This commune covers an area of 7.1km² and has around 1490 inhabitants who are known as ‘Buchérois’. It is located 8km south of Troyes city centre and has been part of the greater Troyes area since 2011. It can be reached via various routes, including the D444 from Troyes and Bréviandes and the D671 ‘Route de Dijon’. Buchères is less than 5 minutes from junction 21 (Saint-Thibault) of the A5 from Paris.
Buchères retains all the characteristics of a rural commune, but with economic development centred around businesses, shops and associations, as well as the facilities and services available to residents, it is becoming increasingly suburban. Rural charm is mixed with the convenience of the town. Two flowers have been awarded by the Villes et Villages Fleuris organisation in recognition of the community's green fingers.
History has left its mark on Buchères from the time it was first occupied in the Middle Paleolithic, as can be seen by the everyday objects that were found during excavations. Wars have also touched Buchères. During the Napoleonic campaigns of 1814, the area was occupied by encampments of soldiers on route to confront the Prussian army a few kilometres away between Clérey, Isle-Aumont and Buchères. Napoleon himself may have set a trap at Maisons Blanches causing 20,000 enemy cavalrymen to stampede across the hamlet.
In Rue du Monument to the east of the village, the First World War memorial pays homage to the ‘children of Buchères who died for France’. In Rue des Martyrs du 24 Août a lantern of the dead has been erected in memory of the 67 civilians who were massacred in Buchères on the 24 August 1944.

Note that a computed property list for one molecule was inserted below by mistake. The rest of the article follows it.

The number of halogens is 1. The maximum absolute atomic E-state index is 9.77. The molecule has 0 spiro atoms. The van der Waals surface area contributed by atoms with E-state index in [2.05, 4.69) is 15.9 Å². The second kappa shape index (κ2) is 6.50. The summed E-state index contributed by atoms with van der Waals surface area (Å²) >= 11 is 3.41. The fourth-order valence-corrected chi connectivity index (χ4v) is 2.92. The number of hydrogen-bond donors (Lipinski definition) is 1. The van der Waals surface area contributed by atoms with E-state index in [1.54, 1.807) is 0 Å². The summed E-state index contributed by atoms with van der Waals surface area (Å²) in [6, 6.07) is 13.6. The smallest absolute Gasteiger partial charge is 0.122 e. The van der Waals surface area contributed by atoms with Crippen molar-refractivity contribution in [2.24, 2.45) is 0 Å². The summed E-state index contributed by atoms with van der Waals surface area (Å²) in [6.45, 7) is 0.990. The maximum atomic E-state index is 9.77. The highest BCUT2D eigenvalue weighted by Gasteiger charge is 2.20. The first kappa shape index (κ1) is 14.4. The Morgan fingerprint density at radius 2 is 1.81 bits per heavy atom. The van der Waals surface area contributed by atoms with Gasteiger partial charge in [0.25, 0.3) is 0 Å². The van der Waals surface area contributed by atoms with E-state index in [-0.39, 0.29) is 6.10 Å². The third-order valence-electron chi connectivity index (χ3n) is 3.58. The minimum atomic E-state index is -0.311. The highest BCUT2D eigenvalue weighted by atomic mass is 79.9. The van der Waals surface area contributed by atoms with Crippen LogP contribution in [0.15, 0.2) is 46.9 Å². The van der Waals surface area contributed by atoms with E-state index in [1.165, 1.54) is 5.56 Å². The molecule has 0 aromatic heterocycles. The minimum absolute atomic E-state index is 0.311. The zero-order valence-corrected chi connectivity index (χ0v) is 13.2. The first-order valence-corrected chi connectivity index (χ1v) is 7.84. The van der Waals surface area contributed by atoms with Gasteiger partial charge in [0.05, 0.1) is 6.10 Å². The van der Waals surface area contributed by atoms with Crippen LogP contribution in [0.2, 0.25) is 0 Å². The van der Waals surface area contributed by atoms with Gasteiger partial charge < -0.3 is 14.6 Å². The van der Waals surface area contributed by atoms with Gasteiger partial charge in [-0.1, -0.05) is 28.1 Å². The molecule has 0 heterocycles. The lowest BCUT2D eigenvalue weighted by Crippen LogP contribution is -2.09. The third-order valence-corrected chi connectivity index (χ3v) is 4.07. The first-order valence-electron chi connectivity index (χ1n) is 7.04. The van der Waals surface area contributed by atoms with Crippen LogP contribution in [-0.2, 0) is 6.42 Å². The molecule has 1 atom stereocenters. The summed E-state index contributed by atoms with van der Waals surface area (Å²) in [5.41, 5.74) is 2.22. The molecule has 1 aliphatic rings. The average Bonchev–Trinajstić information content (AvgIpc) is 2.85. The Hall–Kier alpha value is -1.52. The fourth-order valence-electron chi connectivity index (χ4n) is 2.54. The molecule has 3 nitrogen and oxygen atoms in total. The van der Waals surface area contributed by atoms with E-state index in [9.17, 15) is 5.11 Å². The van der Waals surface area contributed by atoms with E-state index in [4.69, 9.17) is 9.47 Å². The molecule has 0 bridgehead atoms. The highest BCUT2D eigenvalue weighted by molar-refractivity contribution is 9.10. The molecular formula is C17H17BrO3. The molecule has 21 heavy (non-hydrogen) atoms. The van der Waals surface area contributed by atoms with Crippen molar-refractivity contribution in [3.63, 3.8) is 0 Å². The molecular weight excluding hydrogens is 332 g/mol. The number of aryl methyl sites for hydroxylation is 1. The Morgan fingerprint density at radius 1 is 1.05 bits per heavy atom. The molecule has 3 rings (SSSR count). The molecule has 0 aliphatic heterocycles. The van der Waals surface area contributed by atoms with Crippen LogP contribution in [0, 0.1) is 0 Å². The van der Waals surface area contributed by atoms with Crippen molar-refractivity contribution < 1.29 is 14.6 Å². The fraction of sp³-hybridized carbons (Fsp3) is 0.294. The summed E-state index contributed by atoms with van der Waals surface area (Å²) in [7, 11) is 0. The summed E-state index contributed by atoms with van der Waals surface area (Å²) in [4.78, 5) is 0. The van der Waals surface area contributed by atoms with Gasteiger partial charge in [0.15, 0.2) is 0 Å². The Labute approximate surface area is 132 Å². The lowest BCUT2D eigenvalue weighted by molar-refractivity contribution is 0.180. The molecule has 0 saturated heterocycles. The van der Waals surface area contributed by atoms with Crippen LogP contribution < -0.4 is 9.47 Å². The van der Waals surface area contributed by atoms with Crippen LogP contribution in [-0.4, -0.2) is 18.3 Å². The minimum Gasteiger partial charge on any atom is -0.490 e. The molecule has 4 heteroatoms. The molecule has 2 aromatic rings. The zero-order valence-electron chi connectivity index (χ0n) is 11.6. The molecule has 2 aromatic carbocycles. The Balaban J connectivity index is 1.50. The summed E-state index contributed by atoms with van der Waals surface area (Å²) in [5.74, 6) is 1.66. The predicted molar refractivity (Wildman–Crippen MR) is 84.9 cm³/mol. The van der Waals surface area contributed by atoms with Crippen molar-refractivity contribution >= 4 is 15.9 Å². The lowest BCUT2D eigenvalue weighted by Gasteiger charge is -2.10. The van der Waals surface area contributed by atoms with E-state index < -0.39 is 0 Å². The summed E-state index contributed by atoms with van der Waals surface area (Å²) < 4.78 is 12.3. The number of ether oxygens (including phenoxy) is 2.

The church is dedicated to the Assumption of the Virgin and dates from 1850 - 1853. The neo-classical style of Buchères church is evident from its façade, which is decorated with a tympanum. The porch also takes inspiration from antiquity with its entablature and pilasters with Corinthian capitals.
This commune covers an area of 9.2km² and has nearly 785 inhabitants who are known as ‘Taupins’ due to the large number of earthworms in Saint-Léger! The village is located in the suburbs of Troyes and is adjacent to Buchères, Bréviandes, Rosières and Saint-Germain. It is 8km south of the city centre. Saint-Léger is 5km from junction 21 (Saint-Thibault) of the A5 from Paris.
With 679 hectares of farmland and 108 hectares of woods, the commune retains a rural feel. About fifteen sports, social and cultural associations provide a variety of leisure pursuits and organise occasional events. The verdant natural environment of Saint-Léger is due to two tributaries of the Seine that pass through the commune, the Hurande and the Triffoire.